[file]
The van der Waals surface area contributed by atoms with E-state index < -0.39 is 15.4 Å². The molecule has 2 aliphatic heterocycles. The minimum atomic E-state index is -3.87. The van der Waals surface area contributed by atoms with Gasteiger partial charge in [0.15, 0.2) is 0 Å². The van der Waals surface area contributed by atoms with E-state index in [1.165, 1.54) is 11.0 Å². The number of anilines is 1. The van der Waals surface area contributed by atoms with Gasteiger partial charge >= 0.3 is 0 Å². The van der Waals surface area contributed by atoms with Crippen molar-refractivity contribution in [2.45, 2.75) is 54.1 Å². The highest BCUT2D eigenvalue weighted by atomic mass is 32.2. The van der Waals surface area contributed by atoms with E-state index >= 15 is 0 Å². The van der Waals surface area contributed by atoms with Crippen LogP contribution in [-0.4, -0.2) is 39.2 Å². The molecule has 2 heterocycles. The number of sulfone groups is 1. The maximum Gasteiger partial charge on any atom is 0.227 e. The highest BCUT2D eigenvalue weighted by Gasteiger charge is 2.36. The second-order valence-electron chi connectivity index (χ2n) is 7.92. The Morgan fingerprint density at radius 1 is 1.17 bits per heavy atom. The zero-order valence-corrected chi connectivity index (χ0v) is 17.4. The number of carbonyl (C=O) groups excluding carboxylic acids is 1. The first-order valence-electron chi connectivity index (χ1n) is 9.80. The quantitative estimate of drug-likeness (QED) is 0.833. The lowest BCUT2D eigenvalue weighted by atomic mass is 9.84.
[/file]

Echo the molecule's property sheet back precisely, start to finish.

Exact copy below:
The van der Waals surface area contributed by atoms with E-state index < -0.39 is 15.4 Å². The molecule has 2 aliphatic heterocycles. The minimum atomic E-state index is -3.87. The van der Waals surface area contributed by atoms with Gasteiger partial charge in [0.15, 0.2) is 0 Å². The van der Waals surface area contributed by atoms with E-state index in [1.165, 1.54) is 11.0 Å². The number of anilines is 1. The van der Waals surface area contributed by atoms with Gasteiger partial charge >= 0.3 is 0 Å². The van der Waals surface area contributed by atoms with Crippen molar-refractivity contribution in [2.45, 2.75) is 54.1 Å². The highest BCUT2D eigenvalue weighted by atomic mass is 32.2. The van der Waals surface area contributed by atoms with E-state index >= 15 is 0 Å². The van der Waals surface area contributed by atoms with Crippen LogP contribution in [-0.4, -0.2) is 39.2 Å². The molecule has 2 heterocycles. The number of sulfone groups is 1. The maximum Gasteiger partial charge on any atom is 0.227 e. The highest BCUT2D eigenvalue weighted by Gasteiger charge is 2.36. The second-order valence-electron chi connectivity index (χ2n) is 7.92. The Morgan fingerprint density at radius 1 is 1.17 bits per heavy atom. The zero-order valence-corrected chi connectivity index (χ0v) is 17.4. The number of carbonyl (C=O) groups excluding carboxylic acids is 1. The first-order valence-electron chi connectivity index (χ1n) is 9.80. The quantitative estimate of drug-likeness (QED) is 0.833. The lowest BCUT2D eigenvalue weighted by atomic mass is 9.84.